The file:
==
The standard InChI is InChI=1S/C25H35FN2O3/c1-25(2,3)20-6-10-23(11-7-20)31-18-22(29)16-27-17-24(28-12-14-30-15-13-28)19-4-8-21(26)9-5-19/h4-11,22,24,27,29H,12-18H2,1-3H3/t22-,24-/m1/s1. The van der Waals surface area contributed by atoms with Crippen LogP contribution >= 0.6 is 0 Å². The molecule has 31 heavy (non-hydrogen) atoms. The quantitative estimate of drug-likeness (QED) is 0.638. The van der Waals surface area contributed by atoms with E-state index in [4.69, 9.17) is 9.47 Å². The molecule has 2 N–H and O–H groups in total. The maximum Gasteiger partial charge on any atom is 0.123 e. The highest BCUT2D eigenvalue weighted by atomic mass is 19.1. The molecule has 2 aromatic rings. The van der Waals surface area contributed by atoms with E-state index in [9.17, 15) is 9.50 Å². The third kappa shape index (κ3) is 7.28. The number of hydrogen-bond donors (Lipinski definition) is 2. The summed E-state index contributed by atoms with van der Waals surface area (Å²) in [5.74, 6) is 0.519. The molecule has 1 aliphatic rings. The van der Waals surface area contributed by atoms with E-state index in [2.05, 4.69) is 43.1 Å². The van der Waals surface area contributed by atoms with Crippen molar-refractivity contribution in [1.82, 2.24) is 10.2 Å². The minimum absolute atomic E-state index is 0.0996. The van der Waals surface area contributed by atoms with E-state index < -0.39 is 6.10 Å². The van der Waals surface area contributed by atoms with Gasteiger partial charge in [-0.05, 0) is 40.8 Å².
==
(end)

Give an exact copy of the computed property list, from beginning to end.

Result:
The standard InChI is InChI=1S/C25H35FN2O3/c1-25(2,3)20-6-10-23(11-7-20)31-18-22(29)16-27-17-24(28-12-14-30-15-13-28)19-4-8-21(26)9-5-19/h4-11,22,24,27,29H,12-18H2,1-3H3/t22-,24-/m1/s1. The van der Waals surface area contributed by atoms with Crippen LogP contribution >= 0.6 is 0 Å². The molecule has 31 heavy (non-hydrogen) atoms. The quantitative estimate of drug-likeness (QED) is 0.638. The van der Waals surface area contributed by atoms with E-state index in [4.69, 9.17) is 9.47 Å². The molecule has 2 N–H and O–H groups in total. The maximum Gasteiger partial charge on any atom is 0.123 e. The highest BCUT2D eigenvalue weighted by atomic mass is 19.1. The molecule has 2 aromatic rings. The van der Waals surface area contributed by atoms with E-state index in [9.17, 15) is 9.50 Å². The third kappa shape index (κ3) is 7.28. The number of hydrogen-bond donors (Lipinski definition) is 2. The summed E-state index contributed by atoms with van der Waals surface area (Å²) in [5.74, 6) is 0.519. The molecule has 1 aliphatic rings. The van der Waals surface area contributed by atoms with E-state index in [2.05, 4.69) is 43.1 Å². The van der Waals surface area contributed by atoms with Crippen molar-refractivity contribution in [1.82, 2.24) is 10.2 Å². The minimum absolute atomic E-state index is 0.0996. The van der Waals surface area contributed by atoms with E-state index < -0.39 is 6.10 Å². The van der Waals surface area contributed by atoms with Gasteiger partial charge in [-0.05, 0) is 40.8 Å².